Actual Cohen mural

The Montreal Canadiens continue to sell-out every home game, as they pursue that elusive 25th Stanley Cup. This year the team made it to the third round of the playoffs only to fall short, going down four games to three to the Calais Burghers, winners of the NHL’s European conference. Speaking in French, English, and Arabic, Habs head coach Abdul Abboud stated, “We need to make a few off-season tweaks and we will come back stronger”.

A late-game home run into the right-field bleachers at Molson Jackie Robinson Stadium crushed all hopes of a Series appearance.

Montreal sports fans did have something to cheer about as the Expos, celebrating the tenth year since returning to the city, came within one pitch of advancing to the North American Series (once inaccurately called the World Series). A late-game home run into the right-field bleachers at Molson Jackie Robinson Stadium crushed all hopes of a Series appearance. A number of older fans felt sadness and a strange sense of deja vu when LA Dodgers’ Freddy Friday played long ball to dash the Expos’ chances.

The final phase of the Turcot interchange overhaul is expected to be completed by year’s end. The work has taken significantly longer than was originally planned some thirty years ago due to several inquiries and commissions that have resulted in a total absence of political corruption. Contractors blame a lack of hands to be greased, and a dearth of kickback recipients for the lagging work.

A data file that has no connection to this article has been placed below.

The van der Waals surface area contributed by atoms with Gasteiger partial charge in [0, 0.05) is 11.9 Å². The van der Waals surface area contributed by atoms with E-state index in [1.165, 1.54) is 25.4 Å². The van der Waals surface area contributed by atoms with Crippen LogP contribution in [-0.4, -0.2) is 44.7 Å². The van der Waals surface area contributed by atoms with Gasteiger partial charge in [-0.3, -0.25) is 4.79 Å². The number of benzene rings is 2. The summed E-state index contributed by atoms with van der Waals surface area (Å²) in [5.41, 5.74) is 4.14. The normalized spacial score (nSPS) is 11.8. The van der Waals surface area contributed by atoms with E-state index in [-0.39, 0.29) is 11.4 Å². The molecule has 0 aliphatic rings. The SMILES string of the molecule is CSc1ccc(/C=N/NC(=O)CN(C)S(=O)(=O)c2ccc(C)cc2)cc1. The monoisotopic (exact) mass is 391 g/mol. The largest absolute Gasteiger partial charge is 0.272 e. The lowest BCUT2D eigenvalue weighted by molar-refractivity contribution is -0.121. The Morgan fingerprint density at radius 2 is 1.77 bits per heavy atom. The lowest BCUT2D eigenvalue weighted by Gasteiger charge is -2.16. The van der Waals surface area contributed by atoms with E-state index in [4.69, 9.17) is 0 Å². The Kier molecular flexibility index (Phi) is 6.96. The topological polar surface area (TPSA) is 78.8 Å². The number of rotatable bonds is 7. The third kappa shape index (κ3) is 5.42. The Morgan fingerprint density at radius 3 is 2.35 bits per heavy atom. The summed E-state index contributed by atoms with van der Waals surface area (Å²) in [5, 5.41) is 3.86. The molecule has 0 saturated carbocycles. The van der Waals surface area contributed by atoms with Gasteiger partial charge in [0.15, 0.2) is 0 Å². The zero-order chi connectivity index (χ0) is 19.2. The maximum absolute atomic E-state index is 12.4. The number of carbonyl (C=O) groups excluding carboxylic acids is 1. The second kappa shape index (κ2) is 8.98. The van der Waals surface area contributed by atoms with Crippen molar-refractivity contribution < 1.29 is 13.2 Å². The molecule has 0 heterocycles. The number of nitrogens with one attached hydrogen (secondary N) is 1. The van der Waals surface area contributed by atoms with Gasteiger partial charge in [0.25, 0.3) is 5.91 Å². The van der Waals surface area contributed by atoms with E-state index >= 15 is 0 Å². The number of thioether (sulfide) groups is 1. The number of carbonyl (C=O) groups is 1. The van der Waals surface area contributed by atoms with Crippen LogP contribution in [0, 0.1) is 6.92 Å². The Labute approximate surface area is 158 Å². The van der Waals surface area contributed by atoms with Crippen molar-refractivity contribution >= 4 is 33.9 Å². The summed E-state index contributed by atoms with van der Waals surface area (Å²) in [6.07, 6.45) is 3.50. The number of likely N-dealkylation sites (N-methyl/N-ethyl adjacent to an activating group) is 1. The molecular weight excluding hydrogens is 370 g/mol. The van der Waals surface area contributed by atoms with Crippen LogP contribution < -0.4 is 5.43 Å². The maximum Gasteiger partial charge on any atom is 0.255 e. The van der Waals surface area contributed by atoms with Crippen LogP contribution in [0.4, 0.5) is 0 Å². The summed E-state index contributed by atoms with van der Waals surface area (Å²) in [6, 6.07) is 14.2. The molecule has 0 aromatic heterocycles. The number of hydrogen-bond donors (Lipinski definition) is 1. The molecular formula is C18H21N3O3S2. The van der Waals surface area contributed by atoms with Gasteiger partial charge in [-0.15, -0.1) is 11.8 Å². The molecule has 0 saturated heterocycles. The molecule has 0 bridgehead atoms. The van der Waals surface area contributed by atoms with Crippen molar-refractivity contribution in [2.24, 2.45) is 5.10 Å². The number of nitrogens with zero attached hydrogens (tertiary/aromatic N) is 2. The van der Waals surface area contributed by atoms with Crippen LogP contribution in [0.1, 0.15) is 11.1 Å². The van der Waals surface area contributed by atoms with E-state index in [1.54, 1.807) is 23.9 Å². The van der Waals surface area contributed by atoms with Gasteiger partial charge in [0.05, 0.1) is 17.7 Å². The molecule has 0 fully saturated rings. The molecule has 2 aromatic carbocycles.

Proposed Cohen Mural on Crescent Street

The city and its police force are still at loggerheads over pension reform. Council recently adopted new camouflage police uniforms thereby provoking the union to order its members to wear black pants in protest.

And perhaps Council’s most popular action was to pass a motion that will radically alter the number of construction cones in the city. Henceforth only streets without resurfacing, water main repairs, or a festival will be marked by the once ubiquitous orange cones.

The secularization of the city continued with the removal of the cross from Mount Royal.  A new thirty-metre tall illuminated statue of Leonard Cohen has been installed on the same site, bringing the number of Cohen tributes, including schools, Metro stations, murals, streets, libraries, and parks to 163.

And perhaps Council’s most popular action was to pass a motion that will radically alter the number of construction cones in the city. Henceforth only streets without resurfacing, water main repairs, or a festival will be marked by the once ubiquitous orange cones.

DCMontreal – Deegan Charles Stubbs – is a Montreal writer born and raised who likes to establish balance and juxtapositions; a bit of this and a bit of that, a dash of Yin and a soupçon of Yang, some Peaks and an occasional Frean and maybe a bit of a sting in the tail! Please follow DCMontreal on Twitter and on Facebook, and add him on Google+

 

 

 

Montreal Buses and Pride Month

In honour Pride Month several Montreal buses were repainted in rainbow colours. The wheels on the bus go round and round …